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- GDP (PPP):
- $70.0 billion
- 3.3% growth
- 5.4% 5-year compound annual growth
- $20,556 per capita
- Inflation (CPI):
- FDI Inflow:
Uruguay’s history of economic openness stands out in the South and Central America/Caribbean Region, and the country is considered one of the least corrupt in Latin America. Reforms to enhance regulatory efficiency have made it a more attractive destination for international investment.
Economic Freedom Snapshot
- 2016 Economic Freedom Score: 68.8 (up 0.2 point)
- Economic Freedom Status: Moderately Free
- Global Ranking: 41st
- Regional Ranking: 6th in the South and Central America/Caribbean Region
- Notable Successes: Business Freedom, Investment Freedom, and Trade Freedom
- Concerns: Financial Freedom and Monetary Freedom
- Overall Score Change Since 2012: –1.1
President Tabaré Vázquez from the ruling center-left coalition took office in March 2015, pledging to maintain his predecessor’s mix of pro-market policies and a strong social safety net while seeking economic diversification. State involvement in the economy is substantial, and deregulation is needed in telecommunications, energy, and public utilities. Uruguay began a process to legalize marijuana in 2013, but drug trafficking remains a problem in urban areas. Uruguay is a founding member of MERCOSUR and signed a Trade and Investment Framework Agreement with the United States in 2007. The economy is still based largely on exports of commodities such as milk, beef, rice, and wool. Despite excellent banking services, an information-sharing agreement with unstable Argentina has reduced confidence in Uruguay as a safe haven for assets.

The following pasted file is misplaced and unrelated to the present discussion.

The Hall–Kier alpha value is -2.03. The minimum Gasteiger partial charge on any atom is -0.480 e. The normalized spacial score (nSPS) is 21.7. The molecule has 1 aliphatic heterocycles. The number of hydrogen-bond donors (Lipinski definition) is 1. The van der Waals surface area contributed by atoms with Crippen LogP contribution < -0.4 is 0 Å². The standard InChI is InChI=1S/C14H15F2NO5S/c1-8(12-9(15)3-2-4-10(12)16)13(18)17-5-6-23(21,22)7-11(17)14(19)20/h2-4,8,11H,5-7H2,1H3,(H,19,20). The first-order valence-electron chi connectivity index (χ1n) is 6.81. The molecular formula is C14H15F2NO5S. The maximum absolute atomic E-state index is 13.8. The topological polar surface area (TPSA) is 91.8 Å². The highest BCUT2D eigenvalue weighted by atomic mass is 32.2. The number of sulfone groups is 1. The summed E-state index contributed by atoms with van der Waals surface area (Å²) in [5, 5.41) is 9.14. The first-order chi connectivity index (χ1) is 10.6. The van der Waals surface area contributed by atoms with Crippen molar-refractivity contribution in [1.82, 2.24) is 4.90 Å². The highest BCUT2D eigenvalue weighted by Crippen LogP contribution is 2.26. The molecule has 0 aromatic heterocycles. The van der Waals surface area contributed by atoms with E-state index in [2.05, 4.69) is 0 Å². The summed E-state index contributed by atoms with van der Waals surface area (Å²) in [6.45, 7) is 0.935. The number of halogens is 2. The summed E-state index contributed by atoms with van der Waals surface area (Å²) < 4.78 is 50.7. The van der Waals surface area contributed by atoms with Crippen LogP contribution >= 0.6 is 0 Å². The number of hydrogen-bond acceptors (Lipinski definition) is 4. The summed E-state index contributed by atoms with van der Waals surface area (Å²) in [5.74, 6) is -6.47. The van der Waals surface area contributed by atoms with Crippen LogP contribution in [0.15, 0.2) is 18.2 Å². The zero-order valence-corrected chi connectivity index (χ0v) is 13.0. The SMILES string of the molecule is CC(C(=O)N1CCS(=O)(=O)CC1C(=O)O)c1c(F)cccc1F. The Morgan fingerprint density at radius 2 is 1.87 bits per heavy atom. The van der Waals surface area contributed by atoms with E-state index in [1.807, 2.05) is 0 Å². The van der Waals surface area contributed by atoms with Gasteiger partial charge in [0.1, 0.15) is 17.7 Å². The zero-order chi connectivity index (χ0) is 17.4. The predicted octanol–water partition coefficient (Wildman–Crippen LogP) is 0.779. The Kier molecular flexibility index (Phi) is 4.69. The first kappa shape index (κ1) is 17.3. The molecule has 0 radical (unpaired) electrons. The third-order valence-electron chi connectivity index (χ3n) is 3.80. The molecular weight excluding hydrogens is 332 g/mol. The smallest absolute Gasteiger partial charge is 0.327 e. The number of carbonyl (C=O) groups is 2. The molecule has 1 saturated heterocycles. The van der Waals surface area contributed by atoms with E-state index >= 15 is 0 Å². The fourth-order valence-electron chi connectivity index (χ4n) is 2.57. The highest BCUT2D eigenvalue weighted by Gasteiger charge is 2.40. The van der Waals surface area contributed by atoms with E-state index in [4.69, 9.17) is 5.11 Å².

Uruguay was tied with Chile as the least corrupt country in Latin America in the 2014 edition of Transparency International’s Corruption Perceptions Index. The country’s Transparency Law criminalizes a broad range of potential abuses of power by officeholders. The judiciary is relatively independent, but the court system remains severely backlogged. Private property is generally secure, expropriation is unlikely, and contracts are enforced.
The top individual income tax rate is 30 percent. The top corporate tax rate is 25 percent. Other taxes include a value-added tax and a capital gains tax. The tax burden equals 27.4 percent of total domestic income. Government spending equals about 32.9 percent of GDP. Budget deficits continue, and public debt exceeds 60 percent of total domestic output. The latest budget includes increased spending on social programs and infrastructure.
Recent reforms have considerably enhanced regulatory efficiency. It now takes about seven days to start a business. The cost of completing licensing requirements also has been reduced. The non-salary cost of employing a worker is low, but restrictions on work hours are not flexible. The new center-left government is committed to fiscal consolidation, but state spending remains high.
Uruguay’s average tariff rate is 4.7 percent. It is illegal to import used cars. Foreign and domestic investors are generally treated equally under the law. State-owned enterprises operate in the energy and telecommunications sectors. The financial sector continues to evolve, but capital markets are underdeveloped and concentrated in government debt. The state continues to influence the allocation of credit.